Pregnancy and the Delta Variant

Study links SARS-CoV-2 variant, cases of stillbirth, pregnancy complications

Out of focus image of a pregnant woman on a hospital bed with IV
Image: Jokic. iStock/Getty Images Plus

 

This article is part of Harvard Medical School’s continuing coverage of COVID-19.

A growing body of evidence has linked the delta variant of SARS-CoV-2, the virus that causes COVID-19, with an increased risk for pregnancy complications, including stillbirths. Now, for the first time, Harvard Medical School researchers at Massachusetts General and Brigham and Women’s hospitals have detected the delta variant in the blood and placentas of women who had stillbirths and serious pregnancy complications. Their findings are reported in the Journal of Infectious Diseases

Earlier studies indicated that COVID-19 poses a threat to pregnant women and fetuses. Recently, suspicion that the delta variant may be particularly dangerous during pregnancy has increased.

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In late November 2021, the U.S. Centers for Disease Control and Prevention reported that pregnant women with COVID-19 were four times more likely to have miscarriages than uninfected pregnant women during the period when the delta variant was causing the majority of SARS-CoV-2 infections in the United States.

Earlier in the pandemic, before delta became the dominant strain in the United States, Andrea Edlow, HMS assistant professor of obstetrics, gynecology and reproductive biology and a maternal-fetal medicine specialist at Mass General, and several colleagues had studied 64 pregnant women with COVID-19 and found that none had detectable levels of SARS-CoV-2 in their blood or placentas.

But as the delta variant swept across the country in 2021, Edlow began to have her own suspicions.

“It seemed like we were seeing even more sick moms and a disproportionate number of stillbirths,” said Edlow. Stillbirth describes the death of a fetus after 20 weeks of pregnancy. 

Edlow and her team received permission to analyze nasal swabs, umbilical cord blood, and placentas of three women who tested positive for COVID-19 late in their pregnancies. None had been vaccinated against the coronavirus.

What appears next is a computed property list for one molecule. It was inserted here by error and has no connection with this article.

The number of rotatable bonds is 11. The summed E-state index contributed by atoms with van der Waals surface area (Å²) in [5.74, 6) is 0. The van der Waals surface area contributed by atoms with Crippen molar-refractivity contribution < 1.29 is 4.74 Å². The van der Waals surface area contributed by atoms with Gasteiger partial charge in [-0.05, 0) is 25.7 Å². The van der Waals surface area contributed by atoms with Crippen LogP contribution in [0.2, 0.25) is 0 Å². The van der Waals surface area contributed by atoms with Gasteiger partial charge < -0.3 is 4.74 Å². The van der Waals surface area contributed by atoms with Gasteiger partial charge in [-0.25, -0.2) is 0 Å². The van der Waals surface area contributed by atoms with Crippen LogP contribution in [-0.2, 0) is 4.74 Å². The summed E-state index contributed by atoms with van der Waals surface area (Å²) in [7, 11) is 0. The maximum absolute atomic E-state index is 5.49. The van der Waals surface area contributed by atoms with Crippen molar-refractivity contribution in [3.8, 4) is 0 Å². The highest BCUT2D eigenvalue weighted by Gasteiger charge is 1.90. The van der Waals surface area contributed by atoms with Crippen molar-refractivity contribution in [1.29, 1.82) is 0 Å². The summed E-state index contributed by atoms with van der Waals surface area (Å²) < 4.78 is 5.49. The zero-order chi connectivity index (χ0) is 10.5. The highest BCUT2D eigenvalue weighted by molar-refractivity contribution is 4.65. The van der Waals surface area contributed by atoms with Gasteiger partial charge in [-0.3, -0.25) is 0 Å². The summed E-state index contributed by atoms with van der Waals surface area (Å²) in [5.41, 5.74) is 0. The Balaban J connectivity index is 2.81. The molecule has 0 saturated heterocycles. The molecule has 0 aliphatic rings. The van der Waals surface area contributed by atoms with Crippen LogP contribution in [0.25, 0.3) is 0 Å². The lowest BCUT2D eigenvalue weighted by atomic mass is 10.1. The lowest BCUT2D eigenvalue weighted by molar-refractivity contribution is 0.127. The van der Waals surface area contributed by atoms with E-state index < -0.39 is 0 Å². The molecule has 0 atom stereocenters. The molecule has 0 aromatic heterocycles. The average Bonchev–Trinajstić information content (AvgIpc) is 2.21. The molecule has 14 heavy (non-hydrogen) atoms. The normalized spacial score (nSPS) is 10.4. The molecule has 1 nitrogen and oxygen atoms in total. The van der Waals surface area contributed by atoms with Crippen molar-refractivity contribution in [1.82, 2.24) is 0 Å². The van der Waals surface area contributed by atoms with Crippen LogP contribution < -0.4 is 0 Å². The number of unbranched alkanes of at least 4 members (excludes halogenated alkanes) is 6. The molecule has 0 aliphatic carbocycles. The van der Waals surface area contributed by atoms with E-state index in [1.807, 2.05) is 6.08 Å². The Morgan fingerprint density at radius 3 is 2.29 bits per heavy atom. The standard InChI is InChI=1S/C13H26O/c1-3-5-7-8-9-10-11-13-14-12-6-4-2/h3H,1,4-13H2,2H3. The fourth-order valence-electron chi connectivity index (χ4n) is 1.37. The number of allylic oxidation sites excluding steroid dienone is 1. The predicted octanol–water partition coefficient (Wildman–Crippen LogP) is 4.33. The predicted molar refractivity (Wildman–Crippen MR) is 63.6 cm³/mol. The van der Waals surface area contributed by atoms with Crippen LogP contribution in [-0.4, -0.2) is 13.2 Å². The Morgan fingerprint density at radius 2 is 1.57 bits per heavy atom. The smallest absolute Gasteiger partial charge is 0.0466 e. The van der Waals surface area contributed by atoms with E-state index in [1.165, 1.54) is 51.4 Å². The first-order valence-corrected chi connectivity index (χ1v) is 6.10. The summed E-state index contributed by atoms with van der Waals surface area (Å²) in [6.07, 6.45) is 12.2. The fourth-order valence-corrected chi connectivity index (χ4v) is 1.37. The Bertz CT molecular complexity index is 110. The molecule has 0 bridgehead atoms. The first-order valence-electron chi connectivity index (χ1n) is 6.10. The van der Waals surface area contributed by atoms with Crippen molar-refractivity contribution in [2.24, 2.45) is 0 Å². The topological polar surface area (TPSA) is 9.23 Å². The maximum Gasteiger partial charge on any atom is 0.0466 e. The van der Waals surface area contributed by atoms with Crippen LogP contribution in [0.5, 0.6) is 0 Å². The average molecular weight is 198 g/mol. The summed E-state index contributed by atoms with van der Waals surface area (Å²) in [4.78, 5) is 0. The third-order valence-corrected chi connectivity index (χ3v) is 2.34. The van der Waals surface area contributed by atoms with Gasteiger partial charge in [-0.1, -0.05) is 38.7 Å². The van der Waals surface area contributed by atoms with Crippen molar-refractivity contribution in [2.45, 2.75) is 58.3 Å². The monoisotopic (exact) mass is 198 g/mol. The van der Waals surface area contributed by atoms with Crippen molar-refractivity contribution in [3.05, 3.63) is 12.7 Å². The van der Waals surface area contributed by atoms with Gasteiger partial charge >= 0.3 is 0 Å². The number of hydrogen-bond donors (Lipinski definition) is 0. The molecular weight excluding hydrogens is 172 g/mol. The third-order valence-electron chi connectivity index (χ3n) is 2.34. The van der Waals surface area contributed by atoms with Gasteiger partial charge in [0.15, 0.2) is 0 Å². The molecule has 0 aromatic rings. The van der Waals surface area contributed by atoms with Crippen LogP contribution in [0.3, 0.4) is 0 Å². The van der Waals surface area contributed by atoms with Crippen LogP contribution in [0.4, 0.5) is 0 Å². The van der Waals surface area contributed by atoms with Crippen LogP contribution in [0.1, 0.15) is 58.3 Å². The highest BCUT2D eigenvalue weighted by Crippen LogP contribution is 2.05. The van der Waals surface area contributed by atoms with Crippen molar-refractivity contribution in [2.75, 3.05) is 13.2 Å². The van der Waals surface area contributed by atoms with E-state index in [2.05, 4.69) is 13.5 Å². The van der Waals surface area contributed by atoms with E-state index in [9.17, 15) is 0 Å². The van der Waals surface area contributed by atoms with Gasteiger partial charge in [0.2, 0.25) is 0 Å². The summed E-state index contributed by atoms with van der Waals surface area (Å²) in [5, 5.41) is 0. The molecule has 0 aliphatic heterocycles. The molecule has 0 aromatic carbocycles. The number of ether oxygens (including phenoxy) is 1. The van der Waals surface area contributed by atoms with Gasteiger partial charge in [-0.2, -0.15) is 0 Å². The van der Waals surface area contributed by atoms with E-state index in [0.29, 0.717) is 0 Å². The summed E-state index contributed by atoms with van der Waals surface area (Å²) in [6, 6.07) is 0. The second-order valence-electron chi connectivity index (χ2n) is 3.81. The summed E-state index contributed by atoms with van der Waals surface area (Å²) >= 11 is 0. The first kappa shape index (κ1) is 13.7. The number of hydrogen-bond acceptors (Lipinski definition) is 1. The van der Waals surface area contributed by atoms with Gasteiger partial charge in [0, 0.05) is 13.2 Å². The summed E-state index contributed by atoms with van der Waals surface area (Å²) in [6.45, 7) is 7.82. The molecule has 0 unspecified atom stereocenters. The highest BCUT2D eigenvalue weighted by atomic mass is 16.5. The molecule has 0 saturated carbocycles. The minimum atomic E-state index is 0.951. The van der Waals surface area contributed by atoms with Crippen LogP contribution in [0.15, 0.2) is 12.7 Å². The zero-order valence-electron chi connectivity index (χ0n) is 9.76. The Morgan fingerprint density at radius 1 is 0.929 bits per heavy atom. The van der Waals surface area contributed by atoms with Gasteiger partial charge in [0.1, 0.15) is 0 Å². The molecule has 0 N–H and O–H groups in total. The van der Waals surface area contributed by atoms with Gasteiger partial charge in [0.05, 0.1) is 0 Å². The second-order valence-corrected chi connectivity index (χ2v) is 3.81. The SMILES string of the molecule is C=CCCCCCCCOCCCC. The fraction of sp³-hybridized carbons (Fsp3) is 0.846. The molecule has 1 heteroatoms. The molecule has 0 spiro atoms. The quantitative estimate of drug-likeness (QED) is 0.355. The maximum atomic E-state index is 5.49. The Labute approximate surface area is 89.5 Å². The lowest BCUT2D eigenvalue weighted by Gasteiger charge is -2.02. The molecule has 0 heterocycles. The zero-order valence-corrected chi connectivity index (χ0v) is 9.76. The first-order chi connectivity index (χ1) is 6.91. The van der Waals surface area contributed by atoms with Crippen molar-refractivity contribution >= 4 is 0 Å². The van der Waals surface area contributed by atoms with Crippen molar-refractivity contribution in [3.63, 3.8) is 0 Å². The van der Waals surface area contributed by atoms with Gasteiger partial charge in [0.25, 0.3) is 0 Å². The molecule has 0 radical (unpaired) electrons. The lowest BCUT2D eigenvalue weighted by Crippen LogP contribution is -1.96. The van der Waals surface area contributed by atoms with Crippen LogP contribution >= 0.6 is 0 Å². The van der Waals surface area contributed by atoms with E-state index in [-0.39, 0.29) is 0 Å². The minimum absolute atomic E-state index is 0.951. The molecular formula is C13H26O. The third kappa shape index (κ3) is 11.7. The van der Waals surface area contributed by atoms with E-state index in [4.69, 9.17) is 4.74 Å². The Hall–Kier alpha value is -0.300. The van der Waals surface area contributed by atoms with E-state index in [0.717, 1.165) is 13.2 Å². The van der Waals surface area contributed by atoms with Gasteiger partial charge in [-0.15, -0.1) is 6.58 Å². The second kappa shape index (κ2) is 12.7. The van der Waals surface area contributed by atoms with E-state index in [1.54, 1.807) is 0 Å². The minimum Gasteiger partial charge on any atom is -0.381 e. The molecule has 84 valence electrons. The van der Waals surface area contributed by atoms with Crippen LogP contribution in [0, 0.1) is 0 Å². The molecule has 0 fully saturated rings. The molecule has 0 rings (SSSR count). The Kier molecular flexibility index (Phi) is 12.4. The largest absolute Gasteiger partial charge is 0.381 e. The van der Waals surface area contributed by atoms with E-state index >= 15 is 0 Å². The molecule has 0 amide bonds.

Two of the women had stillbirths and a third woman’s fetus experienced distress and was delivered by urgent cesarean section. These blood and tissue samples underwent viral sequencing at Brigham and Women’s in the translational virology laboratory directed by Jonathan Li, an HMS associate professor of medicine. 

The results were striking.

“All the moms had detectable virus in the bloodstream. All had high levels of detectable virus in their nasal swabs. All had infected placentas,” said Edlow. Viral sequencing confirmed that each woman was infected with the delta variant of SARS-CoV-2.

“This was definitely different from what we saw with the ancestral strain of SARS-CoV-2 during the first part of the pandemic,” Edlow said

Li noted that while COVID-19 is widely thought of as a pulmonary disease, studies indicate that when SARS-CoV-2 enters the bloodstream it can travel throughout the body and cause organ failure and other severe complications.

“Our testing showed that the virus was widely disseminated in these three patients,” said Li.

This appears to have resulted in severe inflammation of the placenta, which likely caused the stillbirths and complications. “This represents another example of the systemic manifestations of COVID-19,” he said.

Why the delta variant is a greater threat to pregnancy than earlier strains of SARS-CoV-2 is unknown, as is the potential impact of omicron, the variant identified by the WHO in November 2021.

However, Edlow said she hopes these findings can help bolster public health messaging aimed at battling misinformation that may lead some pregnant women to fear COVID-19 vaccines.

She noted that more than 170,000 pregnant women have been vaccinated and, reassuringly, there’s no evidence that the injections increased the risk for birth defects or any form of pregnancy complications.

“Yet stillbirth, preterm birth, and poor neonatal outcomes are all associated with getting COVID-19,” said Edlow. “If you want to do the best thing for your baby, get vaccinated.”

Funding for this work came from the Eunice Kennedy Shriver National Institute of Child Health and Human Development and the March of Dimes.

Adapted from a Mass General news release.